The Big Union Baptist Church--Located at Dille, West Virginia, the Big Union Church was first organized on October 19, 1901. On October 27, 1916, the Big Union Church was dedicated as the Big Union Baptist Church. On November 16, 1926, the building was damaged by a flood and was moved to the present site, which was donated and deeded to the church by Mrs. M. M. Butcher.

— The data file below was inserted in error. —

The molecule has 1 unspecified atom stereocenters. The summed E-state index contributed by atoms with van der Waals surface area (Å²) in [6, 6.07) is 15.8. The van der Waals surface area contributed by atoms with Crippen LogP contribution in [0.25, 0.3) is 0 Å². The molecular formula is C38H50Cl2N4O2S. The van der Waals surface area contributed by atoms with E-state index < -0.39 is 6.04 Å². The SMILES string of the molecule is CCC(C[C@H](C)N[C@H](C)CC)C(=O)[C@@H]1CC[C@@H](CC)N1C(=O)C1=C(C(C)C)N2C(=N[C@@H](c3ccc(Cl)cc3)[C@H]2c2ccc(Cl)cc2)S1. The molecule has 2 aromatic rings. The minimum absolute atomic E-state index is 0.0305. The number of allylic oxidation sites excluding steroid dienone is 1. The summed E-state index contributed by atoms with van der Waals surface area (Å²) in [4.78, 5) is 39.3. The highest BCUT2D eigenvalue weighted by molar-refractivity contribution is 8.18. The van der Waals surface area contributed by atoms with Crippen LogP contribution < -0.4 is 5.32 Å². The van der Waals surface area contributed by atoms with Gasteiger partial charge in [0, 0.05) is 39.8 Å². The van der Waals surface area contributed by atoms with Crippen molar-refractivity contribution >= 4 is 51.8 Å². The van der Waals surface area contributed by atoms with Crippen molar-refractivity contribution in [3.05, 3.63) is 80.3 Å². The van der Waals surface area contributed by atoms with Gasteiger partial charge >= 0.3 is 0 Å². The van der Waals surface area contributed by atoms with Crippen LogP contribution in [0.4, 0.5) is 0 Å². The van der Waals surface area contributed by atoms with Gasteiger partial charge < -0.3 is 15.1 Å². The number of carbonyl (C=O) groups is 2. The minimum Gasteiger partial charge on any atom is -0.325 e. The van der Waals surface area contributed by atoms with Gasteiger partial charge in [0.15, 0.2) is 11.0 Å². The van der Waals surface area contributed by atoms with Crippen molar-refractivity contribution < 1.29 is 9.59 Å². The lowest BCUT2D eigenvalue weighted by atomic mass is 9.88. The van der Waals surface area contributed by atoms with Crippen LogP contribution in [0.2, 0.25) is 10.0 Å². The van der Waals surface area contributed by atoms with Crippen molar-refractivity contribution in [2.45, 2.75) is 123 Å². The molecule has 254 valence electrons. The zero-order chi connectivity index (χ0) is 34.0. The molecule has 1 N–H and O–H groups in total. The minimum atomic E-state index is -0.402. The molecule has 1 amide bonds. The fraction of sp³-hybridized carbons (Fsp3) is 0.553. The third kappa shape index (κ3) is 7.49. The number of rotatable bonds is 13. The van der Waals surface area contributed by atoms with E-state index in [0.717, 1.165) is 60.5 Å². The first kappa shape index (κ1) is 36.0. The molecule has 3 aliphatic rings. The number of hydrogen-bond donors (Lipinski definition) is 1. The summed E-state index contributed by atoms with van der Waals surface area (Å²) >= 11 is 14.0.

Blue Knob ChurchThe history of Blue Knob United Methodist Church began sometime in the late 1850's, several years before West Virginia became a state in the Union. The Davises, Pattens, Piersons and Wyants settled around the West Fork of Blue Knob Creek, and the old Mount Zion Schoolhouse, which was probably built by these families. The Kings, Rhodeses, and Groses had already settled around the Northeast and Southeast Forks of Blue Knob Creek, and they may have been the persons responsible for building the Mount Zion Schoolhouse mentioned above.   Having lost by fire the old Mount Zion Schoolhouse, in which they worshipped, the people were anxious to have a building of their own for the sole purpose of worship, without any of the former educational strings attached. On the other end of the Blue Knob Community, the people living there were also anxious to get out of the Blue Knob Schoolhouse, where they had for many years, and in three different schoolhouses, conducted their religious worship. The two communities went together and build the present structure near the center of the two communities, sometime in 1913. Mrs. Susan Markle Wolfe writes that her grandfather, Daniel W. Markle, carved the small wood carvings around the inside church windows. Her father related to her that Ben Davis, Curt Davis, and John Davis along with Daniel Markle helped build the church. Mrs. Wolfe provided the following picture of the church: